Reagan financed his debt expansion the old fashion way. He sold long-term government debt to private investors. It is not possible to do that now? It’s hard to believe, but back in 1982, you could lock in a 14% annual return by buying a 30-year government bond. Admittedly, inflation was higher back then, but inflation fell over time and so did interest rates. The result was that the bond investors ended making a killing. Today, purchasing a 30-year government bond will earn you less than a 3% return. Add an annual inflation of 2% and your effective yield brought you to about 1%. Inflation, then, has to tick upward only a smidgen for you to earn a negative yield. Rising interest rates will also see you lose money on most bonds. The question is, as a voter, you may love Trump’s spending proposal, but how keen are you as an investor on the idea of lending your life’s savings, with no real expectation of a return to help you pay for them? You don’t need to read The Art of The Deal to know that you are getting screwed. If you are not going to cough up the cash, who will? Enough negative analysis, it will be interesting to see what and how Trump tries to spend money that is not available.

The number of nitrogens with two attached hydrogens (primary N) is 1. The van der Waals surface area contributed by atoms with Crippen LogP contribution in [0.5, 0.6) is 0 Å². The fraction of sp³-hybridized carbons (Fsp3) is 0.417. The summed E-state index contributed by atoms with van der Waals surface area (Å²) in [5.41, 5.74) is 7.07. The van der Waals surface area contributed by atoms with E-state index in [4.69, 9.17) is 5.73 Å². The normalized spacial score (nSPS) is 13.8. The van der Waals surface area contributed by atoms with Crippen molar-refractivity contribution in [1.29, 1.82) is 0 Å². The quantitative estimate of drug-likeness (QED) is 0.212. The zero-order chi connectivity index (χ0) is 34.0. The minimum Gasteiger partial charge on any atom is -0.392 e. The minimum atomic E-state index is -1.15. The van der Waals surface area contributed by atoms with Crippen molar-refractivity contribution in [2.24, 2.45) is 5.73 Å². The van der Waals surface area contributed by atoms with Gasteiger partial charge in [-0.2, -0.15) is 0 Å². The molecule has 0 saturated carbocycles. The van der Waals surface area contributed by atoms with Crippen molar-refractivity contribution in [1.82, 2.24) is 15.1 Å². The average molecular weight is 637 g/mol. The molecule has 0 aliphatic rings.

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THE PROGRESSIVE MOVEMENT… for the most part is a California political ideology. The Democratic Party is floundering and trying to redefine itself. What the Progressives are to a Democratic Party is what the Tea Party was to the Republican Party five years ago and unless the idiots at the DNC move away from the Progressive agenda, they will destroy the Democratic Party. I do understand that a significant number of the “unemployed millennials” have embraced the progressive movement, but as they get jobs and responsibilities, they, like the rest of us who pay taxes and have financial obligations, will move away from that philosophy very quickly. -2- I am a great fan of Thomas Sowell. Thomas Sowell is an African American Economist, Social Theorist, Political Philosopher and Author. He is currently Senior Fellow at the Hoover Institution, Stanford University. If you are not familiar with Mr. Sowell, let me introduce you to him through a number of his quotes. All of which run in direct contradiction to the progressive movement. In that regard, please note: